Alco "RSC-2" Locomotives

The RSC2 was the Alco's six-axle version of its RS2 design. It's purpose, as with all of the builder's RSC models, was to provide more traction under a light road-switcher frame.  A number of railroads were pleased with the concept as the locomotives could work light branch lines. Interestingly, the American Locomotive Company (Alco) may have never developed a six-axle road switcher had it not been for the US Army, which requested such as a variant of RS1 model known as an RSD-1. During the time Alco cataloged the RSC2 many railroads still did not see a need for a six-axle locomotive and as such, few sold. 


Of note, after producing the RSD-1 for the Army Alco did not offer another six-axle Road Switcher model in its catalog until 1951. Interestingly, the RSC3 of the early 1950s was the final A1A-A1A design the builder offered to domestic railroads (its Montreal Locomotive Works branch did offer an RSC13 and RSC24 for Canadian lines through the late 1950s). Today, at least one RSC2 is preserved, Milwaukee Road #988 at the Mid-Continent Railroad Museum in North Freedom, Wisconsin (where members are attempting to restore the locomotive to operation).

Seaboard Air Line RSC2 #1513 and a few Geeps are ahead of a freight extra at Cary, North Carolina during the 1960s. Warren Calloway photo.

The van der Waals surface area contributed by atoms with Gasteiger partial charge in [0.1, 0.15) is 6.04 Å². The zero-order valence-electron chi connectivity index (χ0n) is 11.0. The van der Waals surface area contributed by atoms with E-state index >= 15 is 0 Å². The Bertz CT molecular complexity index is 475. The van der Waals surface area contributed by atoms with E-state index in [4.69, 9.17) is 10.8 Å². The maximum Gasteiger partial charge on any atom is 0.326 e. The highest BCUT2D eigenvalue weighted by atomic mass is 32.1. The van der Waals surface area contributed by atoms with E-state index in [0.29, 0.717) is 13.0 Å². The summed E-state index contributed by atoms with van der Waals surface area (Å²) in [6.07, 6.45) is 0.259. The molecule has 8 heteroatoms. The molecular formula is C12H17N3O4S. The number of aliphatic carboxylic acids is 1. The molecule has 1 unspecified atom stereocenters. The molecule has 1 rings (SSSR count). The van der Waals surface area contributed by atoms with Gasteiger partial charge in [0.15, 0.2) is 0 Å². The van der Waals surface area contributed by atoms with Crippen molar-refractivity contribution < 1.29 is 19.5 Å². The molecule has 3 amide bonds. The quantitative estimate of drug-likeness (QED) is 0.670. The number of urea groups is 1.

The Alco RSC2 began production alongside its sister model, the RS2, in 1946 using the same model 244 prime mover.  The A1A-A1A, RSC2 was different from the "D" designated models (i.e., the RDS1, RSD4, RSD12, etc.) in one way; the "C" referred to the three-axle trucks being an A1A design (or the center axle being unpowered) while the "D" designated that all axles were powered.  Railroads still had yet to embrace such a design in diesels and even market leader Electro-Motive had difficulty selling its SD7 and SD9.  Still, after the success Alco saw with the Army's interesting in the RSD-1 it decided to offer a similar version in the more powerful RS2.   At 1,500 horsepower the RSC2's one advantage was advertised as the distribution of its weight spread over a large area.

For more information about the RSC2 please click here.  The advantage with this setup meant that the already lightweight model (at just 117.5 tons) could more easily negotiate secondary and branch lines that were laid with lighter rail.  The model's other marketable trait was its added tractive effort.  While not as advantageous as a locomotive with six traction motors the A1A-A1A design, for instance, still allowed the RSC2 to achieve an initial tractive effort of 64,100 pound compared to the RS2's 57,800 pounds.  One railroad that found the model quite useful was the Milwaukee Road.   The Milwaukee was the first railroad to begin receiving its batch of RSC2s in November, 1946 wishing to test its usefulness and effectiveness on its own secondary lines, in this case its Valley Division in north-central Wisconsin (and headquartered in Wausau).

Seaboard Coast Line RSC2 #1100 (built as Seaboard Air Line #1502 in 1947) is seen here in Hamlet, North Carolina on January 24, 1974. Warren Calloway photo.